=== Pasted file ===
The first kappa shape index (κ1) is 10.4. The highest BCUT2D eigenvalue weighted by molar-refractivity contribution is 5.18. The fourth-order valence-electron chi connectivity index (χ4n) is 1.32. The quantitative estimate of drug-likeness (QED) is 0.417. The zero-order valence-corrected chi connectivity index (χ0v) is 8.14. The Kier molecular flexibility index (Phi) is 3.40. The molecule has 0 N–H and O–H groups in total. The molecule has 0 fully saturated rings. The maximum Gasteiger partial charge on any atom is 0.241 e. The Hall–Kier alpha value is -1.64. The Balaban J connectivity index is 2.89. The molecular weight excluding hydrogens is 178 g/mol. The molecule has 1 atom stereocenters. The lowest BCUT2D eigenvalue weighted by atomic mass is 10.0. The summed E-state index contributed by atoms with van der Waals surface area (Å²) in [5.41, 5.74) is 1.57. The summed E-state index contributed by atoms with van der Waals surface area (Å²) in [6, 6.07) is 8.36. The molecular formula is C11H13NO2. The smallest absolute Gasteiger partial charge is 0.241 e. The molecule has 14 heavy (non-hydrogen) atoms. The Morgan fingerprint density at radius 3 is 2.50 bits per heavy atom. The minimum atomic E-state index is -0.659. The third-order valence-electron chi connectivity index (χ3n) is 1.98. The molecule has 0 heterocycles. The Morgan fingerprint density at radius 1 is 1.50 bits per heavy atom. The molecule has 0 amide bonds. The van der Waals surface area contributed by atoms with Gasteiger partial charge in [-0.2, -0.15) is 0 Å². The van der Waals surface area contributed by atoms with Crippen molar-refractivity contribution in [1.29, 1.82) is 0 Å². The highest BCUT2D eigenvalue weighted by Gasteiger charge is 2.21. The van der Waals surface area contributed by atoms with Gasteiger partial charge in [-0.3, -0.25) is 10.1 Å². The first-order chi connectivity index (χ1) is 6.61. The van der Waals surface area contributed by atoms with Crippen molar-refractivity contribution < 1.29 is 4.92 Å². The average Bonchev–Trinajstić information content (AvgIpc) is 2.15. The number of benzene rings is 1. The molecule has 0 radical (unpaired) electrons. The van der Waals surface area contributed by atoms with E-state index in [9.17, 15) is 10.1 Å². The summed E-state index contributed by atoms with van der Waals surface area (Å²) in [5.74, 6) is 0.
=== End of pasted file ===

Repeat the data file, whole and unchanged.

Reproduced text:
The first kappa shape index (κ1) is 10.4. The highest BCUT2D eigenvalue weighted by molar-refractivity contribution is 5.18. The fourth-order valence-electron chi connectivity index (χ4n) is 1.32. The quantitative estimate of drug-likeness (QED) is 0.417. The zero-order valence-corrected chi connectivity index (χ0v) is 8.14. The Kier molecular flexibility index (Phi) is 3.40. The molecule has 0 N–H and O–H groups in total. The molecule has 0 fully saturated rings. The maximum Gasteiger partial charge on any atom is 0.241 e. The Hall–Kier alpha value is -1.64. The Balaban J connectivity index is 2.89. The molecular weight excluding hydrogens is 178 g/mol. The molecule has 1 atom stereocenters. The lowest BCUT2D eigenvalue weighted by atomic mass is 10.0. The summed E-state index contributed by atoms with van der Waals surface area (Å²) in [5.41, 5.74) is 1.57. The summed E-state index contributed by atoms with van der Waals surface area (Å²) in [6, 6.07) is 8.36. The molecular formula is C11H13NO2. The smallest absolute Gasteiger partial charge is 0.241 e. The molecule has 14 heavy (non-hydrogen) atoms. The Morgan fingerprint density at radius 3 is 2.50 bits per heavy atom. The minimum atomic E-state index is -0.659. The third-order valence-electron chi connectivity index (χ3n) is 1.98. The molecule has 0 heterocycles. The Morgan fingerprint density at radius 1 is 1.50 bits per heavy atom. The molecule has 0 amide bonds. The van der Waals surface area contributed by atoms with Gasteiger partial charge in [-0.2, -0.15) is 0 Å². The van der Waals surface area contributed by atoms with Crippen molar-refractivity contribution in [1.29, 1.82) is 0 Å². The highest BCUT2D eigenvalue weighted by Gasteiger charge is 2.21. The van der Waals surface area contributed by atoms with Gasteiger partial charge in [-0.3, -0.25) is 10.1 Å². The first-order chi connectivity index (χ1) is 6.61. The van der Waals surface area contributed by atoms with Crippen molar-refractivity contribution < 1.29 is 4.92 Å². The average Bonchev–Trinajstić information content (AvgIpc) is 2.15. The number of benzene rings is 1. The molecule has 0 radical (unpaired) electrons. The van der Waals surface area contributed by atoms with E-state index in [9.17, 15) is 10.1 Å². The summed E-state index contributed by atoms with van der Waals surface area (Å²) in [5.74, 6) is 0.